The research, to be published in the June 5 issue of Cell Stem Cell, shows for the first time that a protein called Wnt7a increases the number of stem cells in muscle tissue, leading to accelerated growth and repair of skeletal muscle.
"This discovery shows us that by targeting stem cells to boost their numbers, we can improve the body's ability to repair muscle tissue," said senior author Dr. Michael Rudnicki. Dr. Rudnicki is the Scientific Director of Canada's Stem Cell Network and a Senior Scientist at OHRI and Director of OHRI's Sprott Centre for Stem Cell Research, as well as a Professor of Medicine at the University of Ottawa.
Stem cells give rise to every tissue and organ in the body. Satellite stem cells are specialized muscle stem cells that live in adult skeletal muscle tissue and have the ability to both replicate and differentiate into various types of muscle cells. Dr. Rudnicki's team found that the Wnt7a protein, when introduced into mouse muscle tissue, significantly increased the population of these satellite stem cells and fueled the regeneration process, creating bigger and stronger muscles. Muscle tissue mass was increased by nearly 20 per cent in the study.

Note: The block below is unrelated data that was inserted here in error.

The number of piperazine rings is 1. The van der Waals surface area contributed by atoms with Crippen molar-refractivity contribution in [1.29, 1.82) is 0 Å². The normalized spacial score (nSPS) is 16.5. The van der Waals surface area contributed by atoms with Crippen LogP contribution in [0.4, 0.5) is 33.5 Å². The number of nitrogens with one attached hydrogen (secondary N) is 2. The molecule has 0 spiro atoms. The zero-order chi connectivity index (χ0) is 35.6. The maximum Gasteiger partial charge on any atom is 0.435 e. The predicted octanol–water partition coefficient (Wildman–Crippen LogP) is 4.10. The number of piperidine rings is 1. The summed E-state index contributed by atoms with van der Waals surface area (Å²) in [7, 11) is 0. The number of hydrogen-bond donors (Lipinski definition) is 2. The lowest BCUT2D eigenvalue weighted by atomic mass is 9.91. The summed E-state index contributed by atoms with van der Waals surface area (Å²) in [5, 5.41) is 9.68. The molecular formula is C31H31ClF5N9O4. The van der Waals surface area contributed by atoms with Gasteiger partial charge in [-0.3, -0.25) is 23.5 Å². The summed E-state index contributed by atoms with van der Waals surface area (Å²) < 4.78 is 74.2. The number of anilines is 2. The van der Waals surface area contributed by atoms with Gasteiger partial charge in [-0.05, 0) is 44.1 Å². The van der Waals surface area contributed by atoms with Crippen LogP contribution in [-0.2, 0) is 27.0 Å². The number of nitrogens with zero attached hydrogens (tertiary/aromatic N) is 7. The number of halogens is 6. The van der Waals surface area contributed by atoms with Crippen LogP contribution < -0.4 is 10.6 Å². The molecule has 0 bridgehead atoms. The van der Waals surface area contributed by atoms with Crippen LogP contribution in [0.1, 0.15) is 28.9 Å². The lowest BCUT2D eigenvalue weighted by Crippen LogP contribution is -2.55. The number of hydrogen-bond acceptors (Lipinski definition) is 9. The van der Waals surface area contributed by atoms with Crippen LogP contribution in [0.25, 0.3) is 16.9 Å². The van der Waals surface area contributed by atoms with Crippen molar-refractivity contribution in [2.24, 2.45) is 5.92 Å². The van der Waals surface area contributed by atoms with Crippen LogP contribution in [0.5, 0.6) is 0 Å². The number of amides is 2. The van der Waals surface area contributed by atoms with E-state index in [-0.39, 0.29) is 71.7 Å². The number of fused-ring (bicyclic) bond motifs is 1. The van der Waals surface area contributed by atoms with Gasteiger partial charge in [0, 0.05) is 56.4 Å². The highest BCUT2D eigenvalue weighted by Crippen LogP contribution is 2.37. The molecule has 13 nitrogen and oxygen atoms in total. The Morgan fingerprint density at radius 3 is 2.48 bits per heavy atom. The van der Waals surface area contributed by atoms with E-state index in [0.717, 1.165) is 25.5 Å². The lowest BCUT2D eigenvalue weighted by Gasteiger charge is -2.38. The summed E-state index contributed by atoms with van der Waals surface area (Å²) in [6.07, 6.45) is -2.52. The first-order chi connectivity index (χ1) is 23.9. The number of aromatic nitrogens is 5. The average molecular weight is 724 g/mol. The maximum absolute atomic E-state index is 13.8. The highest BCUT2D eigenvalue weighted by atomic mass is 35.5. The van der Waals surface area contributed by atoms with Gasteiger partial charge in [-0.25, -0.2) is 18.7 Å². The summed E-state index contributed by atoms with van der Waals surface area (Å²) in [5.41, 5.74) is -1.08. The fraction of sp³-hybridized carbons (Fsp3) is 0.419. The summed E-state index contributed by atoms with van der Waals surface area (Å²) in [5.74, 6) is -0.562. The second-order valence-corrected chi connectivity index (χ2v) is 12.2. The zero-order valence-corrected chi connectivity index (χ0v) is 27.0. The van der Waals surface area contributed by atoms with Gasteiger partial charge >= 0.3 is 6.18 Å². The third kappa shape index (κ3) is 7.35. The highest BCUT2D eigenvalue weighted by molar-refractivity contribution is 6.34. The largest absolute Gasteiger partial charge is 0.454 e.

"Our findings point the way to the development of new therapeutic treatment for muscular diseases such as muscular dystrophy, sarcopenia and muscle wasting conditions resulting from extended hospital stays and surgeries," said Dr. Rudnicki.
This project was funded by the Canadian Institutes of Health Research, the Muscular Dystrophy Association, the National Institutes of Health, the Howard Hughes Medical Institute, Canada's Stem Cell Network and the Canada Research Chairs Program.
About the Stem Cell Network
The Stem Cell Network, established in 2001, brings together more than 80 leading scientists, clinicians, engineers, and ethicists from universities and hospitals across Canada with a mandate to investigate the immense therapeutic potential of stem cells for the treatment of diseases currently incurable by conventional approaches. Hosted by the University of Ottawa, the Stem Cell Network is one of Canada's Networks of Centres of Excellence funded through Industry Canada and its three granting councils. www.stemcellnetwork.ca
About the Ottawa Hospital Research Institute
The Ottawa Hospital Research Institute (OHRI) is the research arm of The Ottawa Hospital and is an affiliated institute of the University of Ottawa, closely associated with the University's Faculties of Medicine and Health Sciences. The OHRI includes more than 1,300 scientists, clinical investigators, graduate students, postdoctoral fellows, and staff conducting research to improve the understanding, prevention, diagnosis and treatment of human disease. www.ohri.ca
For more information contact:Aneka Rao
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